Motor Manufacturing

Business, Energy and Industrial Strategy – in the House of Commons on 12th February 2019.

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Photo of John Spellar John Spellar Labour, Warley

What steps he is taking to support the motor manufacturing sector in the UK.

Photo of Greg Clark Greg Clark The Secretary of State for Business, Energy and Industrial Strategy

The UK automotive sector is a vital part of our economy, generating £78 billon of turnover and directly employing 160,000 people in manufacturing alone. We are working with the sector through our industrial strategy and, in particular, the automotive sector deal, to make sure that our industry leads in the technologies of the future.

Photo of John Spellar John Spellar Labour, Warley

The Secretary of State knows that diesel efficiency helps to reduce carbon dioxide emissions, he knows that new diesel engines are also much cleaner and he knows the importance of diesel production for our motor industry as it makes an orderly transition to new propulsion systems, so why is he letting his fellow Cabinet members the Secretaries of State for Transport and for Health and Social Care grandstand in demonising diesel, and why is he not standing up for our car industry and our car workers?

Photo of Greg Clark Greg Clark The Secretary of State for Business, Energy and Industrial Strategy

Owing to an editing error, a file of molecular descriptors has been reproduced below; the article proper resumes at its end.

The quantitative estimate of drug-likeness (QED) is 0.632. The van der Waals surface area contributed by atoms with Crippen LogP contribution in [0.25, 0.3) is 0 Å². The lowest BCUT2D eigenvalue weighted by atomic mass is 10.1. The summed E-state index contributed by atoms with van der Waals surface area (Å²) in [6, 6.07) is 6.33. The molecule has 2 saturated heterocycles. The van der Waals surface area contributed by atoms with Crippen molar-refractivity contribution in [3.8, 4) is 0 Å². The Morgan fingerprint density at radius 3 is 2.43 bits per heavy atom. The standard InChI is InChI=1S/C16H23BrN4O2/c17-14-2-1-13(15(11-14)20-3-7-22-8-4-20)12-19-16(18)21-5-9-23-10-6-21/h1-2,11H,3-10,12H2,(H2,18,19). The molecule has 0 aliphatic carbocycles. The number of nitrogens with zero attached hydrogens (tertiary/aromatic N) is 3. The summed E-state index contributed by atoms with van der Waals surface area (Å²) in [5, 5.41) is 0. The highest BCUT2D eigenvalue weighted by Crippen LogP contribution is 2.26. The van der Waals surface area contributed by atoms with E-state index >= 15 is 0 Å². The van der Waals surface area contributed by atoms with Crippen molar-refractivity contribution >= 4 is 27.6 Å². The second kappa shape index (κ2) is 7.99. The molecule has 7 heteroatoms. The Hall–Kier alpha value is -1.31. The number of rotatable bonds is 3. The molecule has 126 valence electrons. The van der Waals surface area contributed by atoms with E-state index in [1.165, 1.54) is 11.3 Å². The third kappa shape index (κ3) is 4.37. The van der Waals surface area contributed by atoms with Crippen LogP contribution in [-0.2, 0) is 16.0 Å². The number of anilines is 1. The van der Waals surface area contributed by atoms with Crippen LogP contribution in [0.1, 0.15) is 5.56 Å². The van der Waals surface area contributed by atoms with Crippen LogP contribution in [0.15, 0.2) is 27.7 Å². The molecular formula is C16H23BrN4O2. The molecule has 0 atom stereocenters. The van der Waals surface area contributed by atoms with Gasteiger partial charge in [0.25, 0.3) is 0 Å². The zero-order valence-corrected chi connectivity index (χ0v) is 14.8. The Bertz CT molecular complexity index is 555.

I say to the right hon. Gentleman, who I know takes an interest in this, that I have always been clear, and indeed the “road to zero” strategy is very clear, that having a new diesel engine is a perfectly reasonable choice as we move towards zero-emission vehicles in the future. That is very clear: I have said it, my colleagues have said it and I am happy to repeat it to the House.

Photo of Chi Onwurah Chi Onwurah Shadow Minister (Department for Business, Energy and Industrial Strategy) (Industrial Strategy)

Our car industry is a global success story facing existential challenges—climate change, technology change, market change and Brexit. As 80% of our imported parts come from the European Union and 80% of cars made are exported, including half to the European Union, motor manufacturers say a no deal could mean £4.5 billion in tariffs, affecting hundreds of thousands of jobs. The Secretary of State and the Under-Secretary of State for Business, Energy and Industrial Strategy, Richard Harrington are known to favour a customs union in private, but with 45 days to go, do they not have a duty to make the private public, to take no deal off the table and to stand up for a permanent customs union and British jobs?

Photo of Greg Clark Greg Clark The Secretary of State for Business, Energy and Industrial Strategy

I would say that the hon. Lady and her colleagues have a duty to listen to what the employers that she mentions have to say. I could mention Ford, which said:

“It’s important that we get the agreement ratified that’s on the table at the moment”.

Aston Martin has said that it is “obvious” that the deal

“meets the needs of all the requests we put forward as an industry”,

and that they need it to be ratified. McLaren has said that the withdrawal agreement would provide urgently needed certainty. If the hon. Lady wants to follow the representations of our employers, she should do what they say and back the deal.